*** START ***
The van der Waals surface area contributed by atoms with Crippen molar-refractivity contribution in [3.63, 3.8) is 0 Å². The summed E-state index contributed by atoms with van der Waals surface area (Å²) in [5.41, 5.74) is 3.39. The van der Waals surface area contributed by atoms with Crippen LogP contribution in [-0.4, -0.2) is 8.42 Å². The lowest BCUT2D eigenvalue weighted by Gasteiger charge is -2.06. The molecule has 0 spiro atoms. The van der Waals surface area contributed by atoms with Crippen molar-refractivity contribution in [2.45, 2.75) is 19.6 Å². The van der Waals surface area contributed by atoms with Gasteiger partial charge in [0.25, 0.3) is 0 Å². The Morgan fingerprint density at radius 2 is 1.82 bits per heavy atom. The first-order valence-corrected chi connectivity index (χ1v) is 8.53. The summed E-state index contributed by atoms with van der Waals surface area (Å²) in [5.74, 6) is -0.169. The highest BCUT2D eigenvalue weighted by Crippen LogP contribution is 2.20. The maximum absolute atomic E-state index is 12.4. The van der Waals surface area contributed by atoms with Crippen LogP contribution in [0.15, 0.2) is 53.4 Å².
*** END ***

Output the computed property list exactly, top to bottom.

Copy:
The van der Waals surface area contributed by atoms with Crippen molar-refractivity contribution in [3.63, 3.8) is 0 Å². The summed E-state index contributed by atoms with van der Waals surface area (Å²) in [5.41, 5.74) is 3.39. The van der Waals surface area contributed by atoms with Crippen LogP contribution in [-0.4, -0.2) is 8.42 Å². The lowest BCUT2D eigenvalue weighted by Gasteiger charge is -2.06. The molecule has 0 spiro atoms. The van der Waals surface area contributed by atoms with Crippen molar-refractivity contribution in [2.45, 2.75) is 19.6 Å². The van der Waals surface area contributed by atoms with Gasteiger partial charge in [0.25, 0.3) is 0 Å². The Morgan fingerprint density at radius 2 is 1.82 bits per heavy atom. The first-order valence-corrected chi connectivity index (χ1v) is 8.53. The summed E-state index contributed by atoms with van der Waals surface area (Å²) in [5.74, 6) is -0.169. The highest BCUT2D eigenvalue weighted by Crippen LogP contribution is 2.20. The maximum absolute atomic E-state index is 12.4. The van der Waals surface area contributed by atoms with Crippen LogP contribution in [0.15, 0.2) is 53.4 Å².